As we prepare for the official public launch of Arrays in March, we are still astounded at the endless ways our early customers are already utilizing the program’s state-of-the-art visual and sharing capabilities.  

As an example of Arrays’ uniqueness and versatility, we have consolidated the full data for a recent event that also proved a major historic moment for our nation—the 2017 Women’s March.  Using Arrays’ ease-of-use, advanced functionality and vibrant visuals, researchers, journalists and students alike can learn all of the comprehensive statistics of this world-wide protest movement, using data provided by Jeremy Pressman of the University of Connecticut and Erica Chenoweth of the University of Denver.

Initially, in the U.S., there were a total of 408 planned marches, but 673 ultimately marches took place worldwide, including 29 in Canada and 20 in Mexico. Arrays’ design allows for those full statistics to come brilliantly to life, the first page giving the locations of each solidarity march—along with initial projects of numbers. One click of each color-coded individual box instantly takes visitors to the full statistics of that city’s turnouts, the overall political party influence for that area, and the original voting percentages from the 2016 Presidential Election.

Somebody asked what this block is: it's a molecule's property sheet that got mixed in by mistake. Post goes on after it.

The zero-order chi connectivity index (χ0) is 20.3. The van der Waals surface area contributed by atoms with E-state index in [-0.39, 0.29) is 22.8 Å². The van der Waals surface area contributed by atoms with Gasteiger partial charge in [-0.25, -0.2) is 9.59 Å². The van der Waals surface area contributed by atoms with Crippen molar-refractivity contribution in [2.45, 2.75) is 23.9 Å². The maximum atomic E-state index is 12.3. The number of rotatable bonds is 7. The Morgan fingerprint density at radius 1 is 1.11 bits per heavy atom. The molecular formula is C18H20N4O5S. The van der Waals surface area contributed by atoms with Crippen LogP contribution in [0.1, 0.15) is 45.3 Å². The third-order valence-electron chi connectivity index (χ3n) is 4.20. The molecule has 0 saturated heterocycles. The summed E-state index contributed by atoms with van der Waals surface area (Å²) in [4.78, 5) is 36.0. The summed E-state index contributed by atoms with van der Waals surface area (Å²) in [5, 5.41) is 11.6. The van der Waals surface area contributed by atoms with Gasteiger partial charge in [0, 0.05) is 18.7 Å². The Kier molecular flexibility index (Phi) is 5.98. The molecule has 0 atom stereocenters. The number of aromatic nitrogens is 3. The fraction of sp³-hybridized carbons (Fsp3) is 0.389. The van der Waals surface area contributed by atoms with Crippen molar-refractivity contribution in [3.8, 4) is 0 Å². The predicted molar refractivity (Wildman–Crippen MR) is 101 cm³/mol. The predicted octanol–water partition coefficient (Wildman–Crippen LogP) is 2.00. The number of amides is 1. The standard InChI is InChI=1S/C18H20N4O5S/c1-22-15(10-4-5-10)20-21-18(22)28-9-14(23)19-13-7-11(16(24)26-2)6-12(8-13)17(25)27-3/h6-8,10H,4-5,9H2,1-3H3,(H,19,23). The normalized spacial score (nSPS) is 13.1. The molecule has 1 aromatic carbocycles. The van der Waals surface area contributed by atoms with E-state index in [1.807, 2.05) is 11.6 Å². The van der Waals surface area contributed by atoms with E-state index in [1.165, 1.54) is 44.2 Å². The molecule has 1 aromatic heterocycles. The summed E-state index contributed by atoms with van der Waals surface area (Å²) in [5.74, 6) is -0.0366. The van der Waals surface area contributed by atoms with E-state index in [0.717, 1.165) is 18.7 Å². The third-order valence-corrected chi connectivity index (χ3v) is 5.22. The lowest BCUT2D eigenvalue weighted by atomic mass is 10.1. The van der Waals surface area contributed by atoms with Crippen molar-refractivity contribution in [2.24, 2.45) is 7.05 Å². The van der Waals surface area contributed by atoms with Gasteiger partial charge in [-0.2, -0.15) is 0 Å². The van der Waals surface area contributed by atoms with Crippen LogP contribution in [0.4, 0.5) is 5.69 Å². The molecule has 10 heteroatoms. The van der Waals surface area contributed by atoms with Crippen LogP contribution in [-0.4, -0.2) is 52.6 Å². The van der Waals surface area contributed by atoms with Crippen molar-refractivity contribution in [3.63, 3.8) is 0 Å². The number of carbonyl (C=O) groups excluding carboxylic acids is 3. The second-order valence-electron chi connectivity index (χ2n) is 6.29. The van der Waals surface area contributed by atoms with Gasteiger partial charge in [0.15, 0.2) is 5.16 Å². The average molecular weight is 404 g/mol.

Arranged from highest turnout to lowest, visitors learn that Los Angeles had the second highest number of march participants after Washington, D.C., and that other countries, such as Canada and Mexico, took part in overwhelming numbers as well.

Again, Arrays makes research and information effortless for anyone seeking these important facts.

Click here to view the visualization.

As always, I welcome you to explore our numerous datasets at to learn the endless possibilities that Arrays offers for your organization.  Be sure to sign up for our newsletter and to check back as we gear up for the March launch.

Imagine how Arrays can bring your own information and ideas vividly to life. 

Your data is a story waiting to be told.